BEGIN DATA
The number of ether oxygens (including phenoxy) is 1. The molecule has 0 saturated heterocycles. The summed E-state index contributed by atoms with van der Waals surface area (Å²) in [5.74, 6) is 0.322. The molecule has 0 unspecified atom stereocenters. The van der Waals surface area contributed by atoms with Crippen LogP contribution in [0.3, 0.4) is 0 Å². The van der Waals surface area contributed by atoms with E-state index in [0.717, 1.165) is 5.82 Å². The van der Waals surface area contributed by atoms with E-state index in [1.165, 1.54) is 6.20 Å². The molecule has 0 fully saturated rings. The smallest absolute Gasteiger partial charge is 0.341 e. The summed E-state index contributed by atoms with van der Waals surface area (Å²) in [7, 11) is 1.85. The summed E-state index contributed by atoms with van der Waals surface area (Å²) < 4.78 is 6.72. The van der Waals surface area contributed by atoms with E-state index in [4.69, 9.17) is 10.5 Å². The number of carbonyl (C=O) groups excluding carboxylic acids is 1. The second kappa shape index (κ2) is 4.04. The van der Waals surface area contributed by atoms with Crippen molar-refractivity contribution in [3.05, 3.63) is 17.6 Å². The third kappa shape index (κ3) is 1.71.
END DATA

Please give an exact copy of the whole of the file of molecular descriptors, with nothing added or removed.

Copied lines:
The number of ether oxygens (including phenoxy) is 1. The molecule has 0 saturated heterocycles. The summed E-state index contributed by atoms with van der Waals surface area (Å²) in [5.74, 6) is 0.322. The molecule has 0 unspecified atom stereocenters. The van der Waals surface area contributed by atoms with Crippen LogP contribution in [0.3, 0.4) is 0 Å². The van der Waals surface area contributed by atoms with E-state index in [0.717, 1.165) is 5.82 Å². The van der Waals surface area contributed by atoms with E-state index in [1.165, 1.54) is 6.20 Å². The molecule has 0 fully saturated rings. The smallest absolute Gasteiger partial charge is 0.341 e. The summed E-state index contributed by atoms with van der Waals surface area (Å²) in [7, 11) is 1.85. The summed E-state index contributed by atoms with van der Waals surface area (Å²) < 4.78 is 6.72. The van der Waals surface area contributed by atoms with E-state index in [4.69, 9.17) is 10.5 Å². The number of carbonyl (C=O) groups excluding carboxylic acids is 1. The second kappa shape index (κ2) is 4.04. The van der Waals surface area contributed by atoms with Crippen molar-refractivity contribution in [3.05, 3.63) is 17.6 Å². The third kappa shape index (κ3) is 1.71.